People were supported to have maximum choice and control of their lives and staff supported them in the least restrictive way possible and in their best interests; the policies and systems in the service supported this practice.

Community based health care professionals spoke highly of the staff and the management team, reporting that they worked in partnership with them to ensure that people’s health care needs were met.

People were given opportunities to openly express their views and opinions and felt listened to. Concerns and complaints were responded to effectively and managers and staff learned from experience.

New staff received induction training before they could provide care and support. They benefited from ongoing training including nationally recognised qualifications in health and social care. Morale amongst the staff team was good. Staff told us that they appreciated support, guidance and direction of the management team.

The provider and management team demonstrated a commitment to continuous learning, improving the service and the delivery of person-centred, high quality care by engaging with everyone using the service and stakeholders.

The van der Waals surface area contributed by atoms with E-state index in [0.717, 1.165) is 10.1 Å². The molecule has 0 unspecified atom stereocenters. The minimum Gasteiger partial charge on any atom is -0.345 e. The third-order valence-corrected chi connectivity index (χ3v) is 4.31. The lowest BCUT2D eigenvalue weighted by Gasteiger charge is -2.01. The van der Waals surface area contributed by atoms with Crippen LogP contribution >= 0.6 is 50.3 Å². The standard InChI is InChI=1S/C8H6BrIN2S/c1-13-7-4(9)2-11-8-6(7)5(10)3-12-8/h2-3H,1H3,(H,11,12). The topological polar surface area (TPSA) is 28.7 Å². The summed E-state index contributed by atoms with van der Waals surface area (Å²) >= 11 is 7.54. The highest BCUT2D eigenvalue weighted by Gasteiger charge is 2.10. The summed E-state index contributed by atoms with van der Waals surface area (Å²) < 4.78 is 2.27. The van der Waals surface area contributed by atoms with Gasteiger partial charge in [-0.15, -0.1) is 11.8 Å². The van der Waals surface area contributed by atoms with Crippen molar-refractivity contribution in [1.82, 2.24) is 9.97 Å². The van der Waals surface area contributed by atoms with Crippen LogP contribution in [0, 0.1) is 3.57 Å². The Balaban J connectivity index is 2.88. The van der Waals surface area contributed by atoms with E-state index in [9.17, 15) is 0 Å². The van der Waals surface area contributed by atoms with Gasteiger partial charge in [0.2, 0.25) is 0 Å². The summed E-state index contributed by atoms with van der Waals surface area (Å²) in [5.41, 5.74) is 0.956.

For more details, please see the full report which is on the CQC website at www.cqc.org.uk

Rating at last inspection

The last rating for this service was good (published 11 May 2017).

Why we inspected

This was a planned inspection based on the previous rating.

Follow up

We will continue to monitor information we receive about the service until we return to visit as per our re-inspection programme. If we receive any concerning information we may inspect sooner.

Inspection carried out on 18 April 2017

During a routine inspection

The inspection was unannounced and took place on 18 April 2017.

The service was last inspected in December 2014 where we rated the service good. At this inspection we found the service remained good.